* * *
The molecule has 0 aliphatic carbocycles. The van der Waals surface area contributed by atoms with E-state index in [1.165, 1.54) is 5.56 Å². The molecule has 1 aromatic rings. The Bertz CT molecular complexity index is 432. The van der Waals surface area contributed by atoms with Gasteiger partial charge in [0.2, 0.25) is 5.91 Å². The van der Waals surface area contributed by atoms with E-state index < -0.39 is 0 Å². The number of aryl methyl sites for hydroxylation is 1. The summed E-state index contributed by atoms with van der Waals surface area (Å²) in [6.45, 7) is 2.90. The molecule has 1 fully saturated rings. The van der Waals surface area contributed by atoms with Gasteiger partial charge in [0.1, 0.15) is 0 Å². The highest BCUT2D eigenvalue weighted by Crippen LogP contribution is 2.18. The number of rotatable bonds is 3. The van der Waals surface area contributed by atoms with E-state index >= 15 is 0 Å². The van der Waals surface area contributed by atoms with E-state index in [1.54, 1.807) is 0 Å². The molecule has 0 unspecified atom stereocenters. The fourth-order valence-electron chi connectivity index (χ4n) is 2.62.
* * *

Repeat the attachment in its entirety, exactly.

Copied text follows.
The molecule has 0 aliphatic carbocycles. The van der Waals surface area contributed by atoms with E-state index in [1.165, 1.54) is 5.56 Å². The molecule has 1 aromatic rings. The Bertz CT molecular complexity index is 432. The van der Waals surface area contributed by atoms with Gasteiger partial charge in [0.2, 0.25) is 5.91 Å². The van der Waals surface area contributed by atoms with E-state index < -0.39 is 0 Å². The number of aryl methyl sites for hydroxylation is 1. The summed E-state index contributed by atoms with van der Waals surface area (Å²) in [6.45, 7) is 2.90. The molecule has 1 fully saturated rings. The van der Waals surface area contributed by atoms with Gasteiger partial charge in [0.1, 0.15) is 0 Å². The highest BCUT2D eigenvalue weighted by Crippen LogP contribution is 2.18. The number of rotatable bonds is 3. The van der Waals surface area contributed by atoms with E-state index >= 15 is 0 Å². The van der Waals surface area contributed by atoms with E-state index in [1.54, 1.807) is 0 Å². The molecule has 0 unspecified atom stereocenters. The fourth-order valence-electron chi connectivity index (χ4n) is 2.62.